Mustangs overcome early deficit against McCollum
AREA TEAMS INCLUDED: Jefferson, McCollum.
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When District 28-5A coaches and area fans talk about teams with killer speed, they’re generally referring to Brackenridge and Sam Houston.
Jefferson proved Friday at Harlandale Memorial Stadium that it has game-breaking speed, too. More than the get-away quickness flashed by Eric and Jesse Flores – as well as A’Marion Carter – the lasting impression formed by the Mustangs (2-5, 2-3) was just how fast they turned a close game into a decisive 41-14 victory over McCollum (1-5, 1-3).
“We knew if they got to the next level,” McCollum coach Juan Hinojosa said, meaning past the line of scrimmage and into the secondary, “their speed could cause problems for us. There were a couple of times they were able to take advantage of that.
“I give Jefferson all the credit.”
The Cowboys held a 14-7 lead as the first quarter ended. The score was tied 14-14 when Jefferson scored back-to-back touchdowns before halftime.
Carter turned a screen from Weston Redding (6 of 15, 106 yards) into a 46-yard pass play with 57 seconds left in the half. Following a McCollum fumble, Jesse Flores broke a 58-yard scoring run for a two-touchdown Mustangs halftime lead. Flores finished with four touchdowns.
` “All the hard work that we’ve been putting in during practice is paying off,” said Jefferson linebacker Davion Clark, who had an important sack and an interception. “It was great to have a win.”
The Mustangs had lapses in recent games, but never relinquished control after that late first-half surge. Jefferson added a pair of fourth-quarter touchdowns from Jesse Flores (210 yards, 19 attempts) on runs of 44 and 12 yards to ice the win and climb back into the playoff hunt.
The 44-yard run was a masterpiece. Following blocks from Eric Flores and Arturo Garcia, the junior turned his body sideways to slice through the line, then used a burst to leave Cowboys defenders behind.
“Those guys can’t do by themselves,” Doyle Redding said, referring to backs Jesse and Eric Flores. “The guys on the offensive line have dominated all year.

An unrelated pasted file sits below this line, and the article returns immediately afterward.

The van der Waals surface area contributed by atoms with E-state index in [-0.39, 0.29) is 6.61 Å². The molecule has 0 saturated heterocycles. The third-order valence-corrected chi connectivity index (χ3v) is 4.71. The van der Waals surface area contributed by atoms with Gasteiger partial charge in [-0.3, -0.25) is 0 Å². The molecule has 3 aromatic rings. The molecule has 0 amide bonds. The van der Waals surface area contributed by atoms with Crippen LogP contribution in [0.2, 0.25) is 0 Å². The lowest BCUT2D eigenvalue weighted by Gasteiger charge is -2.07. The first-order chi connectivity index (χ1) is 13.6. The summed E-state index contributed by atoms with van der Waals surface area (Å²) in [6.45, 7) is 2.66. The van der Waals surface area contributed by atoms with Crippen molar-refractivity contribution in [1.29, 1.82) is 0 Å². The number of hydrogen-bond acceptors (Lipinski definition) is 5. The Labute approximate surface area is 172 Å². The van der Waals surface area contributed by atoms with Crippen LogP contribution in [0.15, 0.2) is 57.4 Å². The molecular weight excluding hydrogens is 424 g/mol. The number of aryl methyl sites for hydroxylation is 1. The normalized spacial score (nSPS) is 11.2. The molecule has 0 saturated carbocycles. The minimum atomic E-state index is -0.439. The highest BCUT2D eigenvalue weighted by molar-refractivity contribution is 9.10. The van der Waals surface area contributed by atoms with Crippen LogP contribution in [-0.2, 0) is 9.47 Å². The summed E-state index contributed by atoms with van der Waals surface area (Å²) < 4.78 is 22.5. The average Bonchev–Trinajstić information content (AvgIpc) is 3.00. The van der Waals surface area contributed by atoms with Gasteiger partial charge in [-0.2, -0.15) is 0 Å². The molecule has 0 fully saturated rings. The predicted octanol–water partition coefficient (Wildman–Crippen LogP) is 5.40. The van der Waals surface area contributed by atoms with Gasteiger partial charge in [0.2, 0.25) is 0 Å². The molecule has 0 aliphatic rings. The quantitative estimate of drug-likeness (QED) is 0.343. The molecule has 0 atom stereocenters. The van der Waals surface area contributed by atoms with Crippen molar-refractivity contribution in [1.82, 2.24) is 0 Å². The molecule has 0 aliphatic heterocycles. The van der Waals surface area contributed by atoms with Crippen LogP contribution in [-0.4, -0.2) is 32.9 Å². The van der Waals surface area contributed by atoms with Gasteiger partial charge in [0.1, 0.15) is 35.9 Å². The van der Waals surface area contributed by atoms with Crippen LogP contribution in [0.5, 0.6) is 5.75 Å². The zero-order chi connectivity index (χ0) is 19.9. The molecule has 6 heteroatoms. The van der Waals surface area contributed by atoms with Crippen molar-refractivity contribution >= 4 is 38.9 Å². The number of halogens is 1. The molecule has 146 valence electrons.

“Our defense stepped up when we needed them to. We made some mistakes but, overall, I’m very proud of the way we played.”
Jefferson is tied for sixth in the district with Lanier (2-5, 2-3) a half-game off the pace for the final playoff berth. McCollum is in seventh place.
“Whatever happens, our destiny’s in our hands,” Jefferson coach Doyle Redding said. “That’s what we want our kids to know. We’ve got a very important game coming up in two weeks against Brackenridge.”
McCollum led 7-0 on a 21-yard run from Mike Ramirez (137 yards, 21 carreis) with 6:03 left in the first quarter. Jesus Juarez sprung Ramirez with a devastating block.
Eric Flores answered for Jefferson with a 21-yarder of his own on the ensuing possession. Jesse Flores set up the score with a 37-yard kickoff return.
The Cowboys surged ahead with a 61-yard scoring drive near the end of the first quarter. McCollum quarterback Ralph Vidal scored around right end.
Vidal had one of his best passing games of his three-year career. The senior completed 13 of 27 throws for 187 yards. Senior receiver Robert Salas made six catches for 120 yards.
“We weren’t doing anything different,” Hinojosa said. “We did what we’ve been doing all along. We just executed a lot better.”
Jefferson’s defense stopped McCollum at the Mustangs 20 midway through second quarter. Redding completed three passes to Henry Bocko for 40 yards on the drive that followed. Jesse Flores found an opening up the middle for the tying touchdown with 5:29 until the half.
Despite the gap in the final score, Jefferson only outgained McCollum 356-345 in total yards.
Trailing by two touchdowns late in the third quarter, the Cowboys threatened to regain their early momentum. They marched 39 yards following a fumble recovery from Duran Rangel. On fourth-and-16 at the Jefferson 30, Clark fired through for a 14-yard sack.
“I didn’t know if they were going to pass,” Clark said, “but my coaches sent me on a (blitz). I have to credit my defensive line. If it wasn’t for them, I couldn’t have gotten in there.”
It was the first game for McCollum since its players met with school district officials Sept. 30.
“The bye week was big for us,” Hinojosa said. “I’m proud of my football team for the way they played, even though we had a lot of turnovers.”